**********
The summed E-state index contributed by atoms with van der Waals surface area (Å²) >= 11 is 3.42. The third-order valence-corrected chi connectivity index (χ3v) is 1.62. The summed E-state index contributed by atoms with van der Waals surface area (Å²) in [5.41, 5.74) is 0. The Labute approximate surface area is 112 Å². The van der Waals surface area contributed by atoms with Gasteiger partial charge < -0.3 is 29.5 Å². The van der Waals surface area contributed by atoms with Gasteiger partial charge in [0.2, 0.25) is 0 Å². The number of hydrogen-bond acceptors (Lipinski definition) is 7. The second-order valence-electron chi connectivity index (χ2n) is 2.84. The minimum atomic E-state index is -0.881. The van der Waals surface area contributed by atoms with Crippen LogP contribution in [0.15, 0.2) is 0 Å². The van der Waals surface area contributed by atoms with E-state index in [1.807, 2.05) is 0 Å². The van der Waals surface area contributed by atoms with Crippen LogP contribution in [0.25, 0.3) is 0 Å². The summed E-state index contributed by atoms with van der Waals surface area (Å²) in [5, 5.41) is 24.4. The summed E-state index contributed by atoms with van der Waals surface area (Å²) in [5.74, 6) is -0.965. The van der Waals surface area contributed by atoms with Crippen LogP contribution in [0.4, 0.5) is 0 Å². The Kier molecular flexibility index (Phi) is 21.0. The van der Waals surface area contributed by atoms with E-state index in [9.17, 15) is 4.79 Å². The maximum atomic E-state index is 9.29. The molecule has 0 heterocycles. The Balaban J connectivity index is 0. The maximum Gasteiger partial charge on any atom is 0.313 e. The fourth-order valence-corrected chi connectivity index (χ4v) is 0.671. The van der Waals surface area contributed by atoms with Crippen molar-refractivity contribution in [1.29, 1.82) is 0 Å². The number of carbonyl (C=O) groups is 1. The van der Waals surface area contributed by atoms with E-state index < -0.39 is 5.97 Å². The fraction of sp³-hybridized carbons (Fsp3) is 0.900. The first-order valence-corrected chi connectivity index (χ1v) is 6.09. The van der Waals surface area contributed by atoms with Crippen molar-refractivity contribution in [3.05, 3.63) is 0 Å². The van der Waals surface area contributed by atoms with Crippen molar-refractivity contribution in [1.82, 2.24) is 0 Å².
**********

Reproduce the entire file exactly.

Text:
The summed E-state index contributed by atoms with van der Waals surface area (Å²) >= 11 is 3.42. The third-order valence-corrected chi connectivity index (χ3v) is 1.62. The summed E-state index contributed by atoms with van der Waals surface area (Å²) in [5.41, 5.74) is 0. The Labute approximate surface area is 112 Å². The van der Waals surface area contributed by atoms with Gasteiger partial charge < -0.3 is 29.5 Å². The van der Waals surface area contributed by atoms with Gasteiger partial charge in [0.2, 0.25) is 0 Å². The number of hydrogen-bond acceptors (Lipinski definition) is 7. The second-order valence-electron chi connectivity index (χ2n) is 2.84. The minimum atomic E-state index is -0.881. The van der Waals surface area contributed by atoms with Crippen LogP contribution in [0.15, 0.2) is 0 Å². The van der Waals surface area contributed by atoms with E-state index in [1.807, 2.05) is 0 Å². The van der Waals surface area contributed by atoms with Crippen LogP contribution in [0.25, 0.3) is 0 Å². The summed E-state index contributed by atoms with van der Waals surface area (Å²) in [5, 5.41) is 24.4. The summed E-state index contributed by atoms with van der Waals surface area (Å²) in [5.74, 6) is -0.965. The van der Waals surface area contributed by atoms with Crippen LogP contribution in [0.4, 0.5) is 0 Å². The Kier molecular flexibility index (Phi) is 21.0. The van der Waals surface area contributed by atoms with E-state index in [9.17, 15) is 4.79 Å². The maximum atomic E-state index is 9.29. The molecule has 0 heterocycles. The Balaban J connectivity index is 0. The maximum Gasteiger partial charge on any atom is 0.313 e. The fourth-order valence-corrected chi connectivity index (χ4v) is 0.671. The van der Waals surface area contributed by atoms with Crippen molar-refractivity contribution in [1.29, 1.82) is 0 Å². The number of carbonyl (C=O) groups is 1. The van der Waals surface area contributed by atoms with E-state index < -0.39 is 5.97 Å². The fraction of sp³-hybridized carbons (Fsp3) is 0.900. The first-order valence-corrected chi connectivity index (χ1v) is 6.09. The van der Waals surface area contributed by atoms with Crippen molar-refractivity contribution in [3.05, 3.63) is 0 Å². The van der Waals surface area contributed by atoms with Crippen molar-refractivity contribution in [1.82, 2.24) is 0 Å².